The Dangers Of Totalitarianism Essay

2429 words - 10 pages

After World War I, which led to the overthrow of several monarchs and a complete reshaping of Europe, the political landscape of Europe began to change. Totalitarian fascists, such as Adolf Hitler, Joseph Stalin, and Benito Mussolini, of Germany, The Soviet Union, and Italy, rose to power. These leaders created an atmosphere of fear in their respective countries. The only people who were safe were the ones that did not protest at all and just let the dictators lead. Hitler’s rise to power led to World War II, where including the Holocaust, approximately sixty million people died. Sixty million people died, while millions of others silently watched in fear, and in hopes of surviving the genocide. This forever changed the landscape of Europe. The period after World War II consisted of mass hysteria, partly due to the war-torn continent, and partly due to of the rise of communism. In response to this era marked by extreme war and violence, arts and literature boomed; partly to document the era, and party to serve as a reminder of what happened. The totalitarian government in 1984, by George Orwell, and the fireman in Fahrenheit 451, by Ray Bradbury, show how people can be controlled by fear instilled by the government, and as a result, how society is negatively impacted, through the complete lack of relationships and personal identity.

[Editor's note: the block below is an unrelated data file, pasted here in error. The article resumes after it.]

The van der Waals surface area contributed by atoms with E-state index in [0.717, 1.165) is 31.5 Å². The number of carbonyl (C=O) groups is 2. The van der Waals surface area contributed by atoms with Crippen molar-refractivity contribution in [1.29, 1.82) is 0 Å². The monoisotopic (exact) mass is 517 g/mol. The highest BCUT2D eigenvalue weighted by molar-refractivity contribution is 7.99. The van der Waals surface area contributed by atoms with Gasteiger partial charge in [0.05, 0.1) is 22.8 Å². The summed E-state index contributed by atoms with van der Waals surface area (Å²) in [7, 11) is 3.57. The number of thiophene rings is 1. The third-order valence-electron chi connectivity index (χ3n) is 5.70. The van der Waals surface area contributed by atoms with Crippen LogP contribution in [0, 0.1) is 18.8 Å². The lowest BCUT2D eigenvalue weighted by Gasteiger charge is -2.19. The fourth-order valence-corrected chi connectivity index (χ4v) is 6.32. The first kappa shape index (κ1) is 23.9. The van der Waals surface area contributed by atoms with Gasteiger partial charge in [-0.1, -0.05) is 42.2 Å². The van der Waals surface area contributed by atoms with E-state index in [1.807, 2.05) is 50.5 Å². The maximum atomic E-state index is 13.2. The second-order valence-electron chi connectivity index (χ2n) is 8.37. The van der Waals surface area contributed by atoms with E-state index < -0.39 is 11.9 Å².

While the Nazi secret police (The Gestapo) terrorized society, the firemen served as the symbol of fear in Fahrenheit 451. In the book’s society, any form of reading or owning books was strictly outlawed, and in a violent society where death was not feared, was the most heinous crime to commit. Due to the severity of the crime and harsh repercussions, the people very rarely broke the rule of owning books because they knew that the firemen would burn their house down and the mechanical hound would hunt them down. The protagonist of the novel, Montag, was a fellow firemen, burning down houses filled with books without a second thought. However, after his upbeat and odd neighbor, Clarisse, interrogates him, Montag starts to see the world differently. His new perspective inspires him to question his fellow colleagues, asking them if the world was always like this. His coworkers tell him that it was always like this, starting with the first fireman, Benjamin Franklin. They then got a call and were sent to a house full of books. One of the inhabitants, a woman, refuses to leave, and, as a result, is burned with the books, severely disturbing Montag (Bradbury 32-40). The firemen served as a reminder of what would happen if someone broke a rule. During the Holocaust, if someone a Jewish person was caught, or someone went against Hitler, they would either be instantly killed, or sent to a concentration camp. In Fahrenheit 451, it was close to the same thing. If someone was caught with a book, their house would be burned down and they would either be killed or arrested. However, a very slim percentage of the population had...

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